Sweet, sharp, spicy and smoky, this peated whisky cocktail from an old family recipe fits Pure Scot’s new blended peated whisky perfectly. And if you’re not sure what peated whisky or blended scotch is, read on!
I love peated whisky. I love the intensity of flavours, the savoury depth, the sharp tang of iodine and the oily smokiness.
Christina does not love it.
Whenever I drink a heavily peated whisky, she winces, comparing the aroma to ‘that drunk uncle you always avoid at family parties’.
I, however, have a much more romantic reflection on peated whiskies. They make me thing of woodsmoke, cigars, salt spray and earthy wholesomeness.
I guess we’ll just have to agree to disagree.
If you want a intro into different whisky styles, check out our story on scotch regions and other international whiskies here.
We also talk more about Australian whisky styles here too.
Check out our IGTV Cocktail Hour episode featuring For Medicinal Purposes here:
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Peated whisky and Pure Scot Midnight Peat blended scotch
Very simply put, to make peated scotch, peat is used as fuel to roast germinated barley, which distillers then go on to make their whisky with. The intense smoke from the peat enters the grains and emerges as a (subjectively) beautiful profile in the end.
From this point, distillers have a choice.
They can either make a single malt peated whisky or they can sell portions of it to other distillers to make blended whisky.
Johnny Walker’s Green Label and Double Black Label have a bit of peated whisky in their blends for example.
But Bladnoch’s head distiller Dr Nick Savage does something different to make his peated blended whisky Pure Scot Midnight Peat.
Instead of adding peated whisky, he puts his blend into barrels that previously contained peated single malt. The result is astounding. Often, blends don’t have that much of a peat flavour, but this one has plenty. I’m astonished how much peaty flavour comes through.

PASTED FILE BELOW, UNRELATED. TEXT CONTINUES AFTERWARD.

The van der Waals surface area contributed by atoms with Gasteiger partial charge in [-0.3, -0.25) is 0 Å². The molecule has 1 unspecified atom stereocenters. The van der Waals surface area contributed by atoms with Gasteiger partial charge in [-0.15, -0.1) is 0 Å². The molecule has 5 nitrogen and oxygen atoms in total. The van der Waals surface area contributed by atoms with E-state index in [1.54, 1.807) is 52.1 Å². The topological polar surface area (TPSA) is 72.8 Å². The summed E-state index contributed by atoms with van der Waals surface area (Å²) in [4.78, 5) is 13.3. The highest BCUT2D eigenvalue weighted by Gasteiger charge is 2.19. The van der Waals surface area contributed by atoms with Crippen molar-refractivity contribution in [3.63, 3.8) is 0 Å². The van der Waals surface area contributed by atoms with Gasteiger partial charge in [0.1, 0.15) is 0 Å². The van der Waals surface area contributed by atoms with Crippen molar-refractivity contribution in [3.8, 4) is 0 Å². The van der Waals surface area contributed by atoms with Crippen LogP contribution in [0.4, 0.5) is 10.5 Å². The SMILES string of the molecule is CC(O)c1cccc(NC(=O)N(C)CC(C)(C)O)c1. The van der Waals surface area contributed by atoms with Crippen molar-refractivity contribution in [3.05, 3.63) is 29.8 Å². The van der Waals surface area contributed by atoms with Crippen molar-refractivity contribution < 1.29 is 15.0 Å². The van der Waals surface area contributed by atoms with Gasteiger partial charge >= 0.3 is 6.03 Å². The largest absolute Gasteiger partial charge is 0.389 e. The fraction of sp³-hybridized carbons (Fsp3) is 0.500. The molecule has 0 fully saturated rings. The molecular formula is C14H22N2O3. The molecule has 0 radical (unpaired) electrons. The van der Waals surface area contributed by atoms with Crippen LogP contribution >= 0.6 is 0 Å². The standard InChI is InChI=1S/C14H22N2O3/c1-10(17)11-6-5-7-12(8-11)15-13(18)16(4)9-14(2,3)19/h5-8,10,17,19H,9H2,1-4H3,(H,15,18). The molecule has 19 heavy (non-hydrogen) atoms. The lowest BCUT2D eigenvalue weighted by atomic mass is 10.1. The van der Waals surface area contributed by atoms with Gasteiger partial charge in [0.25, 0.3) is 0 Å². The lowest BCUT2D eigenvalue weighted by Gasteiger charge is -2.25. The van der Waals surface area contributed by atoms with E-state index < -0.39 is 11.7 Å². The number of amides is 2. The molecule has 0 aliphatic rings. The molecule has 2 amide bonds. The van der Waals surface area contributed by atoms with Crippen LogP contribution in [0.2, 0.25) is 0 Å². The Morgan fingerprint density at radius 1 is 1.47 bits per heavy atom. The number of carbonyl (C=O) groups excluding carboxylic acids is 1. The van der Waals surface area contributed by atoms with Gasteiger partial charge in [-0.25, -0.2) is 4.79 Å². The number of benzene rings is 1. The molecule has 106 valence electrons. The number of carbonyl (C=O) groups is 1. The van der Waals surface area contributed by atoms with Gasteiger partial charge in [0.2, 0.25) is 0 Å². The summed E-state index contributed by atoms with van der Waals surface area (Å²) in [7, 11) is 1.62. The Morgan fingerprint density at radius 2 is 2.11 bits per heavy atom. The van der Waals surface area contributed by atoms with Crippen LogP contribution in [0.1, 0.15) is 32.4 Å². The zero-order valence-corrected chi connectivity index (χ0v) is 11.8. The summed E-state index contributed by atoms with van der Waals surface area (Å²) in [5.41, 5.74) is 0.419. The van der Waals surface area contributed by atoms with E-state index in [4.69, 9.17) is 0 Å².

What can you do with peated whisky?
Usually people – myself included – shy away from making cocktails with peated single malt scotch. It’s made to be sipped neat or with a touch of water and it feels wasteful to put it with any other flavour.
But distillers make blended whisky with a view to it going into cocktails. Blends also tend to be more affordable as well.
Midnight Peat is perfect for things like a smoky old fashioned or even a peated Manhattan, swapping out regular bourbon or rye for this peated blended whisky.
But here’s something a little different:
For Medicinal Purposes peated whisky cocktail
Ostensibly a honey, lemon and ginger drink, this is an adaptation of a recipe my mum and dad used to give us kids when we were sick – without the alcohol of course! I still use it today to help with head colds or sore throats.
And it works really well with Pure Scot Midnight Peat.
Here’s what you need
– 3 slices of fresh ginger
– 1tbsp honey
– 1tbsp lemon juice
– 60ml hot water
– 60ml Pure Scot Midnight Peat (or 30ml Midnight Peat and 30ml Pure Scot Virgin Oak 43 if you prefer more sweetness than smoke)
Here’s what you do
1. Pour hot water over ginger and muddle, then add honey and stir until dissolved.
2. Add ice and stir until chilled, then add lemon juice and scotch, and stir to combine.
3. Double strain into a sazerac or old fashioned glass and garnish with burnt lemon peal.
This drink can also be served without chilling as a hot toddy style drink on those extra chilly nights.
The fresh bright lemon, deep sweetness from the honey and a gentle warmth from the spicy ginger act as the perfect base for the smoky savoury whisky.